Old memories of fatherly advice
by Daniel Gaddy
May 31, 2012 | 436 views | 0 0 comments | 6 6 recommendations | email to a friend | print
Daniel Gaddy
Daniel Gaddy
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The realization that I am indeed someone’s father emerges at odd places and times. Most recently it hit me while I thumbed through my office calendar last week.

“Wow. This will be my first Father’s Day,” I said, more to myself than to anyone in particular.

My boss, James Phillips, who has four children, snickered and said “Well, la ti da.”

Like most men who grew up in the South, I am an unmistakable Mama’s Boy. If ever there is a voice in my head urging me to do the right thing, it is and always will be my mother’s.

That being said, though, my father did bestow on me one invaluable asset: an intense allergy to BS.

I’ll give you an example: While I was growing up, it seemed that every year one of several perpetual screw-ups my parents knew would all the sudden hop onto a straight-and-narrow path.

My mom would say something like, “Well, he’s started going to church, and I think he’s really going to turn things around for himself.” Upon hearing this, my dad would roll his eyes.

I don’t mean to paint my mother as naive. She just always wants to believe in the best of people. Though that stance takes the ethical high ground, it usually ends up in disappointment.

For much of my life, I was more inclined to agree with my mom. But the older I get, the more my dad makes sense.

Another important memory I have is the response my father gave to a question I asked him when I was about 8 years old. For the life of me, I can’t remember what it was, but I know I inquired about the reason for someone’s odd behavior.

My dad bent down to get eye-level with me, then put his hand between our faces and rubbed his thumb against his four fingers.

“You know what that means,” he asked me.

“Money,” I said.

“That’s right. And that’s what makes this whole world go round,” he said.

Though I didn’t reflect on the advice much at the time, it stayed in my mind, and, when I got older, I thought, “How cynical. There are other motivations in this world. Things like love or art — or heck, at least sex.”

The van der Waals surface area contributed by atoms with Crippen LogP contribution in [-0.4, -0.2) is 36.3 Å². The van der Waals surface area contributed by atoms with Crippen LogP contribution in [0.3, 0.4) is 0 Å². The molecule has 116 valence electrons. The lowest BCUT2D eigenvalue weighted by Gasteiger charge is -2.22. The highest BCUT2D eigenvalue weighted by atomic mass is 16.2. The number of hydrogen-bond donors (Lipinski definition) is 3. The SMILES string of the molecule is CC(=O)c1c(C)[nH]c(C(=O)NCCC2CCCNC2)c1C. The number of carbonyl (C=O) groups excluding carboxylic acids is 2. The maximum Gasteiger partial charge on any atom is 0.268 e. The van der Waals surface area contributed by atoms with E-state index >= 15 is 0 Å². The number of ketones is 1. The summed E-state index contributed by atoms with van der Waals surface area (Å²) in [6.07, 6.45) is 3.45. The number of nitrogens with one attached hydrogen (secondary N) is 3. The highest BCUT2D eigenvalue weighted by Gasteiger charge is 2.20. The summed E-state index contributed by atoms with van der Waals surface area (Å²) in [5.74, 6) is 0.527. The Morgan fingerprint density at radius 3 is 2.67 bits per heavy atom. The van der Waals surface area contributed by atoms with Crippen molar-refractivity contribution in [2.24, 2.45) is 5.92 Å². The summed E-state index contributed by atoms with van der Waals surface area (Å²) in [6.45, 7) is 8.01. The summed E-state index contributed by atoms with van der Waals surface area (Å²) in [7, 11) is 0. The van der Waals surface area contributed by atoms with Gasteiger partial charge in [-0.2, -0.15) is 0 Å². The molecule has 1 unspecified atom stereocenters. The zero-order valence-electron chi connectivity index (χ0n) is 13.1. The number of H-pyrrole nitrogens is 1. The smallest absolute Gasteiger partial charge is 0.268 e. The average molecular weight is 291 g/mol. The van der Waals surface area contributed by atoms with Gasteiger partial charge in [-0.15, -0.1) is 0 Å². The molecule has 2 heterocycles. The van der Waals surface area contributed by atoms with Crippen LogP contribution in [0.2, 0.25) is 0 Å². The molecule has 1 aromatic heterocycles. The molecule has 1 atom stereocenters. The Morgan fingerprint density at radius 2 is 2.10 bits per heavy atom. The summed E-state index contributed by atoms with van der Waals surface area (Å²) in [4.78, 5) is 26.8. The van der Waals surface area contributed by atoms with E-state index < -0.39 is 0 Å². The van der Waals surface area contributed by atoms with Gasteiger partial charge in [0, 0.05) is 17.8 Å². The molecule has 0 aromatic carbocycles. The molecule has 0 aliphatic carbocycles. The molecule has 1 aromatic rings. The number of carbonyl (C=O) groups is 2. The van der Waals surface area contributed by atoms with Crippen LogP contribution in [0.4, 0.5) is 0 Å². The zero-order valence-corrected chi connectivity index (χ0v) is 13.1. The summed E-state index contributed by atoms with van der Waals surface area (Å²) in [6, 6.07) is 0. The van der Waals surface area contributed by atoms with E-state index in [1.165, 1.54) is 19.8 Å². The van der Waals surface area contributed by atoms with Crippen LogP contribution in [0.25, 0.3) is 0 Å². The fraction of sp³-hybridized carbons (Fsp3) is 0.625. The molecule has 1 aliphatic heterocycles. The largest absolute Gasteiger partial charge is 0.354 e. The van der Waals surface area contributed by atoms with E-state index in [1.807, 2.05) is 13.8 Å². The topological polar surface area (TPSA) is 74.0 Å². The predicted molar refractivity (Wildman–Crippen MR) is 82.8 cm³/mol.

Of course there are other explanations for behavior, but the more I learn about life, the more my dad’s comment seems to fit into every action I see.

In no arena is this more evident than in politics. I know that’s not a big surprise to anyone, but money has trumped all other factors in the era of Citizens United (a Supreme Court decision that did away with limits to campaign contributions).

As an example I point to Newark, New Jersey Mayor Cory Booker’s recent statements on NBC’s “Meet the Press.”

You see Booker is a well-liked character by liberals and independents, and he is generally regarded as someone with a bright future in the Democratic Party.

But Booker received the scorn of many left-leaning political figures when he defended private equity firms like Mitt Romney’s Bain Capital on the show. The stance went against rhetoric from the Democratic Party and the Obama campaign.

While many liberals were upset, Booker was actually praised by some for his courage to break from his party’s talking points.

I don’t want to get into Bain Capital’s merits — or lack thereof. For the record, however, Bain, like most private equity firms, made a large chunk of its money from leveraged buyouts that slashed pensions and saddled struggling companies with the payments of multi-million-dollar loans that went solely to Bain Capital.

But getting back to the Booker comments, I initially thought that he was defending private equity to appear to be a centrist who is sick of all the political mudslinging and pandering to the lowest common denominator, blah, blah, blah.

The next day, however, I heard an interesting perspective from Cenk Uygur of the online news show The Young Turks. He said that Booker was in fact announcing to Wall Street campaign backers that Corey Booker is open for business and friendly to the financial industry.

Now, before I go further, I need to be clear that both Democrats and Republicans receive most of their campaign contributions from Wall Street interests. Democrats, however, have the decency to lie to their constituents about it.

But given the ubiquity of Wall Street money in politics, I thought Uygur’s analysis was incredibly reasonable and the most likely scenario.

The next day, however, I saw a link on Twitter about the Booker comments. As it turns out, Booker received hundreds of thousands of dollars from Wall Street during his last campaign for mayor, at least $5,000 of that came directly from members of Bain Capital (though not Romney).

When I read that, I laughed and then turned to my 7-month-old son, Solomon, who was playing next to me in his exer-saucer.

I leaned in toward him, put my hand between our faces and rubbed my fingers with my thumb.

Solomon looked up at me, grinned and then returned to his electronic numbers and shapes.

Someday, Sol, dad won’t seem so silly.

Daniel Gaddy is a staff reporter for the Daily Mountain Eagle and a Walker County native. He can be reached at daniel.gaddy@mountaineagle.com.